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John Bartlett (1820–1905). Familiar Quotations, 10th ed. 1919.

Page 32

John Lyly. (1554?–1606) (continued)
    How at heaven’s gates she claps her wings,
The morne not waking til she sings. 1
          Cupid and Campaspe. Act v. Sc. 1.
    Be valyaunt, but not too venturous. Let thy attyre bee comely, but not costly. 2
          Euphues, 1579 (Arber’s reprint), page 39.
    Though the Camomill, the more it is trodden and pressed downe the more it spreadeth. 3
          Euphues, 1579 (Arber’s reprint), page 46.
    The finest edge is made with the blunt whetstone.
          Euphues, 1579 (Arber’s reprint), page 47.
    I cast before the Moone. 4
          Euphues, 1579 (Arber’s reprint), page 78.
    It seems to me (said she) that you are in some brown study. 5
          Euphues, 1579 (Arber’s reprint), page 80.
    The soft droppes of rain perce the hard marble; 6 many strokes overthrow the tallest oaks. 7
          Euphues, 1579 (Arber’s reprint), page 81.
    He reckoneth without his Hostesse. 8 Love knoweth no lawes.
          Euphues, 1579 (Arber’s reprint), page 84.
    Did not Jupiter transforme himselfe into the shape of Amphitrio to embrace Alcmæna; into the form of a swan to enjoy Leda; into a Bull to beguile Io; into a showre of gold to win Danae? 9
          Euphues, 1579 (Arber’s reprint), page 93.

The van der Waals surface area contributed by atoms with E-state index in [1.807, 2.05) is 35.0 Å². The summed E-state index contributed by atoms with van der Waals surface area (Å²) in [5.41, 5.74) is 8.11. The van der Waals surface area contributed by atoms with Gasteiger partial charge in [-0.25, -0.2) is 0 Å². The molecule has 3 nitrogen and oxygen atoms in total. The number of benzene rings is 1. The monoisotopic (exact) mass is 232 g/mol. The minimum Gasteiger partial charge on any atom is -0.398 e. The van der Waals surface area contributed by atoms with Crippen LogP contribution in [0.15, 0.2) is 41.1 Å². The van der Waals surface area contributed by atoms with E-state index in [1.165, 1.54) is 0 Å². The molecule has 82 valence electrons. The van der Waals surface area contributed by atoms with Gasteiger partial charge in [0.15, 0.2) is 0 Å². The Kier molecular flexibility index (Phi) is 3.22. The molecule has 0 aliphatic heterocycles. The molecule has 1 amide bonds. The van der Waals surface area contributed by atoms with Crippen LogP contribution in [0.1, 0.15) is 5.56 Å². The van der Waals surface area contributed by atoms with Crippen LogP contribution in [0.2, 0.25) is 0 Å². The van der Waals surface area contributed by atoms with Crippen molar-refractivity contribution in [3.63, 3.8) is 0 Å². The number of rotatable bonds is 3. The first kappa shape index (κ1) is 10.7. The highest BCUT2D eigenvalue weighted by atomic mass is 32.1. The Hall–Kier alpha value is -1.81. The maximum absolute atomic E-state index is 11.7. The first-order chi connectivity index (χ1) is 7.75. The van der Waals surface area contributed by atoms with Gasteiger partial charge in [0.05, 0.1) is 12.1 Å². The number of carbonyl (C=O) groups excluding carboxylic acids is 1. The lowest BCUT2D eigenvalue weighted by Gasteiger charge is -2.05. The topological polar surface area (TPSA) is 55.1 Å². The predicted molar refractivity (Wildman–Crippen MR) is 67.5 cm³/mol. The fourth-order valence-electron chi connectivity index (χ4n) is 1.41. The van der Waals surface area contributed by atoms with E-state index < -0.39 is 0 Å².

Note 1.
Hark, hark! the lark at heaven’s gat sings,
And Phœbus ’gins arise.
William Shakespeare: Cymbeline, act ii. sc. 3. [back]
Note 2.
Costly thy habit as thy purse can buy,
But not express’d in fancy; rich, not gaudy.
William Shakespeare: Hamlet, act i. sc. 3. [back]
Note 3.
The camomile, the more it is trodden on the faster it grows.—William Shakespeare: 1 Henry IV. act ii. sc. 4. [back]
Note 4.
See Heywood, Quotation 25. [back]
Note 5.
A brown study.—Jonathan Swift: Polite Conversation. [back]
Note 6.
Water continually dropping will wear hard rocks hollow.—Plutarch: Of the Training of Children.

Stillicidi casus lapidem cavat (Continual dropping wears away a stone). Lucretius: i. 314. [back]
Note 7.
Many strokes, though with a little axe,
Hew down and fell the hardest-timber’d oak.
William Shakespeare: 3 Henry VI. act ii. sc. 1. [back]
Note 8.
See Heywood, Quotation 37. [back]
Note 9.
Jupiter himself was turned into a satyr, a shepherd, a bull, a swan, a golden shower, and what not for love.—Robert Burton: Anatomy of Melancholy, part iii. sec ii. mem. i. subs. 1. [back]